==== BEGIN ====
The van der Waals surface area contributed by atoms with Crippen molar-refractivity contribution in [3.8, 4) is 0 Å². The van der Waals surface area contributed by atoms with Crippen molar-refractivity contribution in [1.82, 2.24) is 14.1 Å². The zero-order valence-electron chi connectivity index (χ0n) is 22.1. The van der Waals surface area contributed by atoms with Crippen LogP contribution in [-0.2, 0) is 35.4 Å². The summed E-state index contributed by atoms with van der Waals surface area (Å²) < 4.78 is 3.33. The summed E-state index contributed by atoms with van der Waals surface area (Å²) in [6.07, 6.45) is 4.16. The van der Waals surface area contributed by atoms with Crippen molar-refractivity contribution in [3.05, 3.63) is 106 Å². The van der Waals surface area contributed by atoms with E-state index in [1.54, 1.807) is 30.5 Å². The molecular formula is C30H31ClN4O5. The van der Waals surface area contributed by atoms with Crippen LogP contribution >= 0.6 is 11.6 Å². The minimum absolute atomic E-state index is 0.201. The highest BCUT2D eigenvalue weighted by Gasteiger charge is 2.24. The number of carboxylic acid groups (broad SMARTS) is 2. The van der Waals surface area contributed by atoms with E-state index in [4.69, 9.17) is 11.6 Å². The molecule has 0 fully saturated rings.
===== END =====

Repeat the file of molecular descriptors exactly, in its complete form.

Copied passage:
The van der Waals surface area contributed by atoms with Crippen molar-refractivity contribution in [3.8, 4) is 0 Å². The van der Waals surface area contributed by atoms with Crippen molar-refractivity contribution in [1.82, 2.24) is 14.1 Å². The zero-order valence-electron chi connectivity index (χ0n) is 22.1. The van der Waals surface area contributed by atoms with Crippen LogP contribution in [-0.2, 0) is 35.4 Å². The summed E-state index contributed by atoms with van der Waals surface area (Å²) < 4.78 is 3.33. The summed E-state index contributed by atoms with van der Waals surface area (Å²) in [6.07, 6.45) is 4.16. The van der Waals surface area contributed by atoms with Crippen molar-refractivity contribution in [3.05, 3.63) is 106 Å². The van der Waals surface area contributed by atoms with E-state index in [1.54, 1.807) is 30.5 Å². The molecular formula is C30H31ClN4O5. The van der Waals surface area contributed by atoms with Crippen LogP contribution >= 0.6 is 11.6 Å². The minimum absolute atomic E-state index is 0.201. The highest BCUT2D eigenvalue weighted by Gasteiger charge is 2.24. The number of carboxylic acid groups (broad SMARTS) is 2. The van der Waals surface area contributed by atoms with E-state index in [4.69, 9.17) is 11.6 Å². The molecule has 0 fully saturated rings.